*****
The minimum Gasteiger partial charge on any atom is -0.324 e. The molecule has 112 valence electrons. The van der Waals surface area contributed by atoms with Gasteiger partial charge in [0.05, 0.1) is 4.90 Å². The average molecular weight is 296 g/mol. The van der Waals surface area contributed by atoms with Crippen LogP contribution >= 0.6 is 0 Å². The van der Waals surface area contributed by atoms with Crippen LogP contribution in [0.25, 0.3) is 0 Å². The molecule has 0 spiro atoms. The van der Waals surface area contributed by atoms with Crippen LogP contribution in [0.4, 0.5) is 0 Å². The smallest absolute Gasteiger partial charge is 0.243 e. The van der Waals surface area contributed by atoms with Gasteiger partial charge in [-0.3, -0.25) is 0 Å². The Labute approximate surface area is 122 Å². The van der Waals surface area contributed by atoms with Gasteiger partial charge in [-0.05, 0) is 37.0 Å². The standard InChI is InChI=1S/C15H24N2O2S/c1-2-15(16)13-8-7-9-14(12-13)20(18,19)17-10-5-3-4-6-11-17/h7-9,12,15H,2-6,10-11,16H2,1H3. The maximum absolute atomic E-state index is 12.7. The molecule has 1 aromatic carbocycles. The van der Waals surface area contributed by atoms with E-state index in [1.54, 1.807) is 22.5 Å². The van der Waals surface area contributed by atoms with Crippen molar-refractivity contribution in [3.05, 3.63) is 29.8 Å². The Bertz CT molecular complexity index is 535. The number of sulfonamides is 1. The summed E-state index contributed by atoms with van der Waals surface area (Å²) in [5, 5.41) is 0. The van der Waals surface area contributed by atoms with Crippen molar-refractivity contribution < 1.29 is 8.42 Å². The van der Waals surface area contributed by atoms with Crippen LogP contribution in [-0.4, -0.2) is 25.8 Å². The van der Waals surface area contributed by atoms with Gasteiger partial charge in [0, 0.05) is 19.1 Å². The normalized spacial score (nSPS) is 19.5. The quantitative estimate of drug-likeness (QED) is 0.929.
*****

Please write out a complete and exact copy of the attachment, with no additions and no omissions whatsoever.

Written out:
The minimum Gasteiger partial charge on any atom is -0.324 e. The molecule has 112 valence electrons. The van der Waals surface area contributed by atoms with Gasteiger partial charge in [0.05, 0.1) is 4.90 Å². The average molecular weight is 296 g/mol. The van der Waals surface area contributed by atoms with Crippen LogP contribution >= 0.6 is 0 Å². The van der Waals surface area contributed by atoms with Crippen LogP contribution in [0.25, 0.3) is 0 Å². The molecule has 0 spiro atoms. The van der Waals surface area contributed by atoms with Crippen LogP contribution in [0.4, 0.5) is 0 Å². The smallest absolute Gasteiger partial charge is 0.243 e. The van der Waals surface area contributed by atoms with Gasteiger partial charge in [-0.3, -0.25) is 0 Å². The Labute approximate surface area is 122 Å². The van der Waals surface area contributed by atoms with Gasteiger partial charge in [-0.05, 0) is 37.0 Å². The standard InChI is InChI=1S/C15H24N2O2S/c1-2-15(16)13-8-7-9-14(12-13)20(18,19)17-10-5-3-4-6-11-17/h7-9,12,15H,2-6,10-11,16H2,1H3. The maximum absolute atomic E-state index is 12.7. The molecule has 1 aromatic carbocycles. The van der Waals surface area contributed by atoms with E-state index in [1.54, 1.807) is 22.5 Å². The van der Waals surface area contributed by atoms with Crippen molar-refractivity contribution in [3.05, 3.63) is 29.8 Å². The Bertz CT molecular complexity index is 535. The number of sulfonamides is 1. The summed E-state index contributed by atoms with van der Waals surface area (Å²) in [5, 5.41) is 0. The van der Waals surface area contributed by atoms with Crippen molar-refractivity contribution < 1.29 is 8.42 Å². The van der Waals surface area contributed by atoms with Crippen LogP contribution in [-0.4, -0.2) is 25.8 Å². The van der Waals surface area contributed by atoms with Gasteiger partial charge in [0, 0.05) is 19.1 Å². The normalized spacial score (nSPS) is 19.5. The quantitative estimate of drug-likeness (QED) is 0.929.